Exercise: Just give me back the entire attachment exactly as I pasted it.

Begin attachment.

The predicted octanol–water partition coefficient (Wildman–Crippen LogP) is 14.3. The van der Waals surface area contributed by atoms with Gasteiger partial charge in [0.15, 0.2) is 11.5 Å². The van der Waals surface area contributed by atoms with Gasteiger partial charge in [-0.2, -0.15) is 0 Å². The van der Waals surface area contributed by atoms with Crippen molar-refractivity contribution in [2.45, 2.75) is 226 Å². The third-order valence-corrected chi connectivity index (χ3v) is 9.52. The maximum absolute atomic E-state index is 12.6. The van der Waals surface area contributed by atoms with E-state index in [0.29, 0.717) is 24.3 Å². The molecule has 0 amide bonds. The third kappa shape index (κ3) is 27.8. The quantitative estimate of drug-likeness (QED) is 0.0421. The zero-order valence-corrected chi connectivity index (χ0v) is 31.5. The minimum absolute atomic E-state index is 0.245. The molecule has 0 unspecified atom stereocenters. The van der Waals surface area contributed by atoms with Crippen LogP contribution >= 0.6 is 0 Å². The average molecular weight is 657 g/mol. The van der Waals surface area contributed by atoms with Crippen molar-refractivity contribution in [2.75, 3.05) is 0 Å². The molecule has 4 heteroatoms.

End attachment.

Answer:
The predicted octanol–water partition coefficient (Wildman–Crippen LogP) is 14.3. The van der Waals surface area contributed by atoms with Gasteiger partial charge in [0.15, 0.2) is 11.5 Å². The van der Waals surface area contributed by atoms with Gasteiger partial charge in [-0.2, -0.15) is 0 Å². The van der Waals surface area contributed by atoms with Crippen molar-refractivity contribution in [2.45, 2.75) is 226 Å². The third-order valence-corrected chi connectivity index (χ3v) is 9.52. The maximum absolute atomic E-state index is 12.6. The van der Waals surface area contributed by atoms with E-state index in [0.29, 0.717) is 24.3 Å². The molecule has 0 amide bonds. The third kappa shape index (κ3) is 27.8. The quantitative estimate of drug-likeness (QED) is 0.0421. The zero-order valence-corrected chi connectivity index (χ0v) is 31.5. The minimum absolute atomic E-state index is 0.245. The molecule has 0 unspecified atom stereocenters. The van der Waals surface area contributed by atoms with Crippen LogP contribution >= 0.6 is 0 Å². The average molecular weight is 657 g/mol. The van der Waals surface area contributed by atoms with Crippen molar-refractivity contribution in [2.75, 3.05) is 0 Å². The molecule has 4 heteroatoms.